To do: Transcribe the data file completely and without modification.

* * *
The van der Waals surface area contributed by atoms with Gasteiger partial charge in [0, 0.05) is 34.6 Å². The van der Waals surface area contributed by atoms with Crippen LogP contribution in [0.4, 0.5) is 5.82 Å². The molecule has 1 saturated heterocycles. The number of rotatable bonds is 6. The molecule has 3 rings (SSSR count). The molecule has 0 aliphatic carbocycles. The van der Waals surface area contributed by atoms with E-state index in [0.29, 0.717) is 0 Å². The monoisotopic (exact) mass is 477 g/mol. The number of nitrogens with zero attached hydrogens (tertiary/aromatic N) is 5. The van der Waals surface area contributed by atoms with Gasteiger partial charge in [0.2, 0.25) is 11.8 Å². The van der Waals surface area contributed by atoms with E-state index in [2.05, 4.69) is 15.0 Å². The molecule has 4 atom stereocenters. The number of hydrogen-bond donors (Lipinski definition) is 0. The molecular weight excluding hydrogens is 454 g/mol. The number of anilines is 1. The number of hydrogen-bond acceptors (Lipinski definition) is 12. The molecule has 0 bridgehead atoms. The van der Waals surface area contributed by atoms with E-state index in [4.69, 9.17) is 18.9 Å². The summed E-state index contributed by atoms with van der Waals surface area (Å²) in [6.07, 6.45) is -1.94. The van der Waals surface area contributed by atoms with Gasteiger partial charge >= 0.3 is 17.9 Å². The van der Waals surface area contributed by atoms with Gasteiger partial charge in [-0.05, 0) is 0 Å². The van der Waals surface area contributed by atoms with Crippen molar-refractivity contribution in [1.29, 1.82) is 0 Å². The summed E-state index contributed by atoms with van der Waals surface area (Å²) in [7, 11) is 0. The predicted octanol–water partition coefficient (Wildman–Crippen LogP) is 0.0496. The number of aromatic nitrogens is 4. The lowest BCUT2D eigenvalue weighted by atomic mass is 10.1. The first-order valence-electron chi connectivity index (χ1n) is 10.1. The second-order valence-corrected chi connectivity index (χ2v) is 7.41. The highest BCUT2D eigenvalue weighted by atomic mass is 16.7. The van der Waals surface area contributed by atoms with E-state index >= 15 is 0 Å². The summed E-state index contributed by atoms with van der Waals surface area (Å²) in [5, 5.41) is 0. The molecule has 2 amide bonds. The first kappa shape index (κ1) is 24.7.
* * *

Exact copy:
The van der Waals surface area contributed by atoms with Gasteiger partial charge in [0, 0.05) is 34.6 Å². The van der Waals surface area contributed by atoms with Crippen LogP contribution in [0.4, 0.5) is 5.82 Å². The molecule has 1 saturated heterocycles. The number of rotatable bonds is 6. The molecule has 3 rings (SSSR count). The molecule has 0 aliphatic carbocycles. The van der Waals surface area contributed by atoms with E-state index in [0.29, 0.717) is 0 Å². The monoisotopic (exact) mass is 477 g/mol. The number of nitrogens with zero attached hydrogens (tertiary/aromatic N) is 5. The van der Waals surface area contributed by atoms with Gasteiger partial charge in [0.2, 0.25) is 11.8 Å². The van der Waals surface area contributed by atoms with E-state index in [2.05, 4.69) is 15.0 Å². The molecule has 4 atom stereocenters. The number of hydrogen-bond donors (Lipinski definition) is 0. The molecular weight excluding hydrogens is 454 g/mol. The number of anilines is 1. The number of hydrogen-bond acceptors (Lipinski definition) is 12. The molecule has 0 bridgehead atoms. The van der Waals surface area contributed by atoms with E-state index in [4.69, 9.17) is 18.9 Å². The summed E-state index contributed by atoms with van der Waals surface area (Å²) in [6.07, 6.45) is -1.94. The van der Waals surface area contributed by atoms with Gasteiger partial charge >= 0.3 is 17.9 Å². The van der Waals surface area contributed by atoms with Gasteiger partial charge in [-0.05, 0) is 0 Å². The van der Waals surface area contributed by atoms with Crippen molar-refractivity contribution in [1.29, 1.82) is 0 Å². The summed E-state index contributed by atoms with van der Waals surface area (Å²) in [7, 11) is 0. The predicted octanol–water partition coefficient (Wildman–Crippen LogP) is 0.0496. The number of aromatic nitrogens is 4. The lowest BCUT2D eigenvalue weighted by atomic mass is 10.1. The first-order valence-electron chi connectivity index (χ1n) is 10.1. The second-order valence-corrected chi connectivity index (χ2v) is 7.41. The highest BCUT2D eigenvalue weighted by atomic mass is 16.7. The van der Waals surface area contributed by atoms with E-state index >= 15 is 0 Å². The summed E-state index contributed by atoms with van der Waals surface area (Å²) in [5, 5.41) is 0. The molecule has 2 amide bonds. The first kappa shape index (κ1) is 24.7.